AT&T and T-Mobile have faced quite a bit of opposition to their proposed deal over the past few months, not only from Sprint but also from Leap Wireless and the commissioner of the FCC. Today T-Mobile responded to the critics of the acquisition with a strongly-worded statement from Tom Sugrue, T-Mobile's Senior Vice President of Government Affairs. One of the choice excerpts from the response: "What is surprising, however, is their [the opposition's] repeated head-in-the-sand insistence that no spectrum crisis exists." You can find the full statement from T-Mobile below.
It's not surprising that T-Mobile has come forward to defend its deal with AT&T, especially given Sprint's recent explanation that AT&T can solve its spectrum woes without snapping up T-Mo. After today's statement from T-Mobile, I wouldn't be shocked to see a response from Sprint or one of the deal's other detractors sometime soon, so stay tuned for that. What do you all think of T-Mo's statement? Is a combined AT&T-Mobile the best way to solve their need for more spectrum?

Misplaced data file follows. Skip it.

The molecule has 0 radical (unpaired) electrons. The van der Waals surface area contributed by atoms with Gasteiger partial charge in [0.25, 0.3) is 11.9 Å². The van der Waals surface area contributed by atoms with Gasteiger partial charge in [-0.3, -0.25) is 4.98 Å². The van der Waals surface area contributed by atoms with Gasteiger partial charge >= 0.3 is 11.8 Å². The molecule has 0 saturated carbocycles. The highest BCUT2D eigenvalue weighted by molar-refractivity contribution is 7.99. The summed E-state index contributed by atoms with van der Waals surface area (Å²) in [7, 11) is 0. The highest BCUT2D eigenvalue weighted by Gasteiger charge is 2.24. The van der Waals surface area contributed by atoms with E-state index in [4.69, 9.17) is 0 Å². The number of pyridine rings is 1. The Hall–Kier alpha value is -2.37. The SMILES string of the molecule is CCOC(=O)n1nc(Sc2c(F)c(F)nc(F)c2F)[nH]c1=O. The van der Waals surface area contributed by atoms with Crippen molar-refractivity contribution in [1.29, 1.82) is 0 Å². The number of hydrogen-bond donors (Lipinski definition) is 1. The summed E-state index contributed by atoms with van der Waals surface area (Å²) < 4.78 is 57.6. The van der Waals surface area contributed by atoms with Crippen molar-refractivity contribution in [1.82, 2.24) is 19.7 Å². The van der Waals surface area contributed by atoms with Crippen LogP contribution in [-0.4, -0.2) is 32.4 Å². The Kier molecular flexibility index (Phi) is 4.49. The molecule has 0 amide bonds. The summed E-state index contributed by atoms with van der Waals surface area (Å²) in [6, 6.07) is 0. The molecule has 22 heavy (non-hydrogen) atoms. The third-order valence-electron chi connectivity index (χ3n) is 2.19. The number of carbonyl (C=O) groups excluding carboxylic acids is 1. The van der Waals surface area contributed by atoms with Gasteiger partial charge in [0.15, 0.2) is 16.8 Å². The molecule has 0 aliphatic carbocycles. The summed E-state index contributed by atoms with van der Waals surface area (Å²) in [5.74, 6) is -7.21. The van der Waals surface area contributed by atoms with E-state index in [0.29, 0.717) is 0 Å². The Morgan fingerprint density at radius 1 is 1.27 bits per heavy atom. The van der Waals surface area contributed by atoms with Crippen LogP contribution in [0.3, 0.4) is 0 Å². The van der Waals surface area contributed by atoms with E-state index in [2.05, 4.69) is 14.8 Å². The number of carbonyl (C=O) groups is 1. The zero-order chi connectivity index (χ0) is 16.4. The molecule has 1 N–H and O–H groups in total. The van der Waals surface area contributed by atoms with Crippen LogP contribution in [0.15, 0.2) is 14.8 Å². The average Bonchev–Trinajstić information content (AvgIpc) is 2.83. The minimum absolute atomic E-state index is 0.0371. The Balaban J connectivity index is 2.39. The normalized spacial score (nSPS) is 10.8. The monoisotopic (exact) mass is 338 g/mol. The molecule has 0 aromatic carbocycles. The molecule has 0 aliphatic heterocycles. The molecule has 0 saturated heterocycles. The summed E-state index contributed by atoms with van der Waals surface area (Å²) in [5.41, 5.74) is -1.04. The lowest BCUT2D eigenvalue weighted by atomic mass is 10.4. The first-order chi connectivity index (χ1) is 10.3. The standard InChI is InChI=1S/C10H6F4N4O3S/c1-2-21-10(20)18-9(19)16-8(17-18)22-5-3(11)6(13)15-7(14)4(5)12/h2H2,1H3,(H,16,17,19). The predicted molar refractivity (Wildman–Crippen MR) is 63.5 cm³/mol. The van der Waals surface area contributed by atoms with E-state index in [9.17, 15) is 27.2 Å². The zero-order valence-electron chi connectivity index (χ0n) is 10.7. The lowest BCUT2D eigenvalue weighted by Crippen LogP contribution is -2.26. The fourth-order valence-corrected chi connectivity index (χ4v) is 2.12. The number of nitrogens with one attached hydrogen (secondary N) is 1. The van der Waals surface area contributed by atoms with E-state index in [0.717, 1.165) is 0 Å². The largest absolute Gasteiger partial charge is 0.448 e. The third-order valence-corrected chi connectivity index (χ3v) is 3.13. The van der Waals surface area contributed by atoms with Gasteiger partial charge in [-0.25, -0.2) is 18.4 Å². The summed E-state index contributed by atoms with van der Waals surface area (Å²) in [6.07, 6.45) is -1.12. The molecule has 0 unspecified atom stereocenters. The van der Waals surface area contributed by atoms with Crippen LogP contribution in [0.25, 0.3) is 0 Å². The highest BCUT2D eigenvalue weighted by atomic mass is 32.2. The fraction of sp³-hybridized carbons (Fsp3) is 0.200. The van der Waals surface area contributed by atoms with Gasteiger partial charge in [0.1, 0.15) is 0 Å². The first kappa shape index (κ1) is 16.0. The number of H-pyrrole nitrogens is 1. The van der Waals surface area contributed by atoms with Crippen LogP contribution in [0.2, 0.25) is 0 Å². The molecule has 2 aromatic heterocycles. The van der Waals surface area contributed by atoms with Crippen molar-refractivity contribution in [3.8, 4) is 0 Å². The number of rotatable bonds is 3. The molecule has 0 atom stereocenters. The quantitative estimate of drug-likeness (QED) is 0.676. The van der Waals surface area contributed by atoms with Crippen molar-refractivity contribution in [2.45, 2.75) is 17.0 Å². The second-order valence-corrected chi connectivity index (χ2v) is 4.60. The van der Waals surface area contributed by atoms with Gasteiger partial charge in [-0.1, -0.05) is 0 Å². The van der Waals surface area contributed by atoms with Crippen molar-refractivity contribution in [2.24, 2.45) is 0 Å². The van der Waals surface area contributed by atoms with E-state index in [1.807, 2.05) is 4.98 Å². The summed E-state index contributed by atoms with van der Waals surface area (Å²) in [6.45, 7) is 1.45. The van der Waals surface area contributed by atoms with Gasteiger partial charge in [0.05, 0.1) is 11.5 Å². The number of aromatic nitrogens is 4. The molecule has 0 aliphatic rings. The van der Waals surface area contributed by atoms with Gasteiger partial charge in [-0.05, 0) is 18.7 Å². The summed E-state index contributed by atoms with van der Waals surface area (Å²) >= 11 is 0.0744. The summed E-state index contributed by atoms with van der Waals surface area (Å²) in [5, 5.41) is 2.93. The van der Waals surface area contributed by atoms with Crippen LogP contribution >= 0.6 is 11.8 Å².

T-Mobile Comments on New FCC Filings by AT&T/T-Mobile Merger Opponents
BELLEVUE, Wash – (BUSINESS WIRE) – Today, Tom Sugrue, T-Mobile Senior Vice President of Government Affairs, issued the following statement:
“The opponents of the AT&T-T-Mobile merger have had their final say as part of the FCC’s formal pleading cycle and, not surprisingly, they have failed to offer any credible arguments to support their view that the Commission should deny the transaction. What is surprising, however, is their repeated head-in-the-sand insistence that no spectrum crisis exists. As part of their application, AT&T and T-Mobile provided a compelling showing of their need for more spectrum to continue to provide quality service to customers and roll out new technologies in the future. And the two companies have demonstrated that a combination of their networks and spectrum holdings is by far the best way to solve this problem and ensure improved service and enhanced innovation. The FCC has long acknowledged the harmful consequences of ignoring the spectrum crunch, and we are confident it will approve our proposed market-based solution.”